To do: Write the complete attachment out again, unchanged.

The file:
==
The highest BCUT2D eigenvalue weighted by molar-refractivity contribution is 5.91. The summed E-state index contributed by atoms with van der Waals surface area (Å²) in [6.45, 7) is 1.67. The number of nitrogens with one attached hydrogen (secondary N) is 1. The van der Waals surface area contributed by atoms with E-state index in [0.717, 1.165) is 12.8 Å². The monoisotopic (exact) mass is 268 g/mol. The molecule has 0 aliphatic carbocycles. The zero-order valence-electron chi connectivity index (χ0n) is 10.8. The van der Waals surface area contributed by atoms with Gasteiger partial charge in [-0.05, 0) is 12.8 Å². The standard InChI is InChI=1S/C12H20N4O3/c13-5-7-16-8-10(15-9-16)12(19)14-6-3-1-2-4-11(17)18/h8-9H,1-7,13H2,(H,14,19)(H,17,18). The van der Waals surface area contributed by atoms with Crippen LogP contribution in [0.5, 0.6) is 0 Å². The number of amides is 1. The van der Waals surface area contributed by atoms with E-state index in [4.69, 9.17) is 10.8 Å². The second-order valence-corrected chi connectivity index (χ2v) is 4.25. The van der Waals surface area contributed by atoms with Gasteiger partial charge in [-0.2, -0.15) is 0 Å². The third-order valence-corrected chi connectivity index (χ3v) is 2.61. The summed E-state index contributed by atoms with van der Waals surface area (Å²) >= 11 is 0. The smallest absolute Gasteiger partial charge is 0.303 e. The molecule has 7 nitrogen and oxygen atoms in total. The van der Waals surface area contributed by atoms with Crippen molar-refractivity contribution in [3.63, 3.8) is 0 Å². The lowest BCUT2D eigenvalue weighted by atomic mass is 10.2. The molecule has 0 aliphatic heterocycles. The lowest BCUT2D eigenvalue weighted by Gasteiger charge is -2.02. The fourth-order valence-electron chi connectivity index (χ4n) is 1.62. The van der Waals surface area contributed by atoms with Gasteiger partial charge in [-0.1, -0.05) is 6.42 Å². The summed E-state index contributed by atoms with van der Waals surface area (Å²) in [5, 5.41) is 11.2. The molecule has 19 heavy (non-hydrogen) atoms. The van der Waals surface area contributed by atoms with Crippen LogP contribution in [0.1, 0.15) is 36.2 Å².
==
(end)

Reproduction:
The highest BCUT2D eigenvalue weighted by molar-refractivity contribution is 5.91. The summed E-state index contributed by atoms with van der Waals surface area (Å²) in [6.45, 7) is 1.67. The number of nitrogens with one attached hydrogen (secondary N) is 1. The van der Waals surface area contributed by atoms with E-state index in [0.717, 1.165) is 12.8 Å². The monoisotopic (exact) mass is 268 g/mol. The molecule has 0 aliphatic carbocycles. The zero-order valence-electron chi connectivity index (χ0n) is 10.8. The van der Waals surface area contributed by atoms with Gasteiger partial charge in [-0.05, 0) is 12.8 Å². The standard InChI is InChI=1S/C12H20N4O3/c13-5-7-16-8-10(15-9-16)12(19)14-6-3-1-2-4-11(17)18/h8-9H,1-7,13H2,(H,14,19)(H,17,18). The van der Waals surface area contributed by atoms with Crippen LogP contribution in [0.5, 0.6) is 0 Å². The number of amides is 1. The van der Waals surface area contributed by atoms with E-state index in [4.69, 9.17) is 10.8 Å². The second-order valence-corrected chi connectivity index (χ2v) is 4.25. The van der Waals surface area contributed by atoms with Gasteiger partial charge in [-0.2, -0.15) is 0 Å². The third-order valence-corrected chi connectivity index (χ3v) is 2.61. The summed E-state index contributed by atoms with van der Waals surface area (Å²) >= 11 is 0. The smallest absolute Gasteiger partial charge is 0.303 e. The molecule has 7 nitrogen and oxygen atoms in total. The van der Waals surface area contributed by atoms with Crippen molar-refractivity contribution in [3.63, 3.8) is 0 Å². The lowest BCUT2D eigenvalue weighted by atomic mass is 10.2. The molecule has 0 aliphatic heterocycles. The lowest BCUT2D eigenvalue weighted by Gasteiger charge is -2.02. The fourth-order valence-electron chi connectivity index (χ4n) is 1.62. The van der Waals surface area contributed by atoms with Gasteiger partial charge in [-0.1, -0.05) is 6.42 Å². The summed E-state index contributed by atoms with van der Waals surface area (Å²) in [5, 5.41) is 11.2. The molecule has 19 heavy (non-hydrogen) atoms. The van der Waals surface area contributed by atoms with Crippen LogP contribution in [0.1, 0.15) is 36.2 Å².